National Trust Workshop

Although the development of Honeydale as a Centre for Farming and Food is in its preliminary stages and as yet we have no buildings and facilities to host events, we’ve made great progress with the farm itself, and we’re already welcoming visitors who are keen to see the work we are doing on the land. 

This week Ian led a workshop for the National Trust farm team and tenant farmers from all over the UK. Delegates came from as far afield as Devon, Somerset, Wiltshire and Wales in order to get a better understanding of using diverse leys, herbal leys and mob-grazing, particularly in relation to sheep.

The farm walk and talk explored the health of the farm from the soil up, beginning with an exploration of the importance of managing the soil for fertility, before looking at establishing the ley. Grazing management, electric fencing, water, crop rotation and integrating plants, livestock and wildlife were also covered.

Benchmark Barley

Our control plots of Spring Barley have been sprayed with glyphosate to control creeping sow thistle and barley volunteers (grains that fell off during combining and germinated). This is standard agricultural practice before sowing the next crop. At Honeydale the spring barley is followed by a cover crop of mustard, but we’ve only sprayed the 4 acre control plots in line with our policy of continuing to farm these areas just as they’ve been farmed for many years, since long before we took over Honeydale. We are not using this method on the rest of the farm though, as we are exploring alternatives that don’t depend on costly inputs. The aim is to use the control plots as a benchmark in order to compare different management methods, so we are handing the costs and other data over to James, our farm analyst, and are looking forward to seeing the results.

Summer's End

Finally, we found, clipped and marked the elusive queen in our healthy WBC hive. She has been playing very hard to get! She's laying eggs and looking healthy, but the laying has slowed down now that summer is at an end. The national hive is also healthy and the bees are still flying well. 

See if you can spot the queen in this image
As we are approaching the end of the season now, Chris removed all of the full supers from his hives but we are a bit disappointed with honey yield. The bees have been feeding on it during the changeable weather over the last few weeks. Chris says it’s also likely that they’ve been finding it hard to draw out honeycomb on the frames. We'll have an accurate idea of yield once the honey has been extracted.

We took a super off each of our hives (both the WBC and national) which will be stored and extracted in due course but we have left some supers on both hives in the hope that we might get a final flush over the next few weeks if the weather is favourable.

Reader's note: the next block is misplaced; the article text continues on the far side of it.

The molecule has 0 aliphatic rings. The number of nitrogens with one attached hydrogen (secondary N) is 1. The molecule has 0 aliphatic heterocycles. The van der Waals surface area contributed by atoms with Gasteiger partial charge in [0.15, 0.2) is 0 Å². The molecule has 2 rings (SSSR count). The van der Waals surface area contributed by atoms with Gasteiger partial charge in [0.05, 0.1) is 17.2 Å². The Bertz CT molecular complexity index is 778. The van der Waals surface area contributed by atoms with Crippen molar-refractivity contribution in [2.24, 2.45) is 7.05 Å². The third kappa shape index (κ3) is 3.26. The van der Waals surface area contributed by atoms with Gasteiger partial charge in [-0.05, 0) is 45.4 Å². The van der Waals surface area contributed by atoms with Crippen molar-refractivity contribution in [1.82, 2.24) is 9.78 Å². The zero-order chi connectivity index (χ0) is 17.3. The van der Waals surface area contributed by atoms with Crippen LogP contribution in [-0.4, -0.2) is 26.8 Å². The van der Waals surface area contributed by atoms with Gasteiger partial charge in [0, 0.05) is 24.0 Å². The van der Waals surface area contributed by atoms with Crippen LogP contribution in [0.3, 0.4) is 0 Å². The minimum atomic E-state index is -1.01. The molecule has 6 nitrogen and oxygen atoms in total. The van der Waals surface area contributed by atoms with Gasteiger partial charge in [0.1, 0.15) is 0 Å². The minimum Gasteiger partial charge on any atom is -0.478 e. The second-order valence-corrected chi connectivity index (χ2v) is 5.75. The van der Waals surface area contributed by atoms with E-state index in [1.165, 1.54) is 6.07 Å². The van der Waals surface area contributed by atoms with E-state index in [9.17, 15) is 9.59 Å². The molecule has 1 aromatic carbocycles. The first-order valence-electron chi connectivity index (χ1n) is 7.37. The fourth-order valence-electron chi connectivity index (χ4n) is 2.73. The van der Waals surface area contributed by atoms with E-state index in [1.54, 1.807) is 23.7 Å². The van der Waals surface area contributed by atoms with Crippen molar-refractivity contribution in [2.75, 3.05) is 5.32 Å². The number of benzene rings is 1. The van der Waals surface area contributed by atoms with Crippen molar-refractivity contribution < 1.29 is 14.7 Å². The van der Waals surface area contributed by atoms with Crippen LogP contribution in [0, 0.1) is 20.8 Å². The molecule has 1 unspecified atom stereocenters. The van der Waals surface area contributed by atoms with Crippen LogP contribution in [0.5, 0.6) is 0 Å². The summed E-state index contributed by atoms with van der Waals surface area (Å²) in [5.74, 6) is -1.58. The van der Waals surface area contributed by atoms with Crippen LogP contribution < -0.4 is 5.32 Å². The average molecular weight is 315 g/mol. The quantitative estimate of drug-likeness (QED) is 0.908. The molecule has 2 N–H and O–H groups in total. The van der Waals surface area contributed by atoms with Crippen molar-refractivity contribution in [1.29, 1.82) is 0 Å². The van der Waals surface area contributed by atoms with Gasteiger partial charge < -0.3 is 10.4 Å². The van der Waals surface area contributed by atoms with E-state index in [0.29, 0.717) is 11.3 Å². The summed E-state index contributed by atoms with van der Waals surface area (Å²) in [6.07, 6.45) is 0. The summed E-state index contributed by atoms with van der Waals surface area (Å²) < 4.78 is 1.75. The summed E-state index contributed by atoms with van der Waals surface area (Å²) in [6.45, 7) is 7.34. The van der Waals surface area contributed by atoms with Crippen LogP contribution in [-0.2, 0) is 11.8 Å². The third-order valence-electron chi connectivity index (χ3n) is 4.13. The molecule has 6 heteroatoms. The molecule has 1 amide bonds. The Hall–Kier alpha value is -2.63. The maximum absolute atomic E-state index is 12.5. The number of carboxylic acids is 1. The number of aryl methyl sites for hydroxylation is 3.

As part of our 8 year rotation at Honeydale, we have a large wild bird plot which contains lots of sunflowers. As you can see from the photo, these are now all coming into flower which is great because the bees love them. It will be plants like this that will contribute to any late honey-flow if we get one and the weather behaves itself!

On Your Bike!

We’ve been drilling Ryegrass (Westerwold) and vetch at Honeydale Farm today before the rain forecast for this weekend. It’s to provide ground cover over winter and grazing for sheep. In order to establish grass in the autumn the seedbed needs to be firm before and after sowing. According to an old wives’ tale, it needs to be firm enough to ride a bike across.


Honeydale History with Jim & Wendy Pearse

‘When I was a young boy, riding on the tractor with my dad, I found it fascinating to watch the soil moving through the plough and the harrows. That’s all I wanted to do,’ recalls Jim Pearse, who farmed Honeydale from the 1950s until 2013, when he retired and passed the baton to Ian Wilkinson.

It’s this focus on the soil that has underpinned his life as a farmer. ‘Jim’s real incentive was always to look after the land, for the future,’ his wife Wendy explained.

This is very much Ian Wilkinson’s incentive too, and while farming methods have undergone considerable changes since Jim’s early days, his intimate knowledge of these particular fields in West Oxfordshire have proved invaluable to Ian and the rest of the team from Cotswold Seeds, who now own and manage Honeydale.

Honeydale was once part of the larger Coldstone Farm which stretched right up the Charlbury Road and encompassed College Farm, which Jim’s relations were farming back in the 1600s. When Jim’s parents had to leave Coldstone they bought the highest and best part of it - the 107 acres that now make up Honeydale. There were no buildings, so for a while Jim, his sister and parents, lived in a caravan.

‘We wondered what to call our new farm,’ recalls Jim. ‘Many farms are named after the biggest field and our biggest, on the right as you look towards Ascott, has been called Honeydale since at least the 1500s.’ Again this is all about the soil. ‘It’s such a romantic name because it’s describing the land. A sticky yellow clay, just like honey,’ Jim recalls.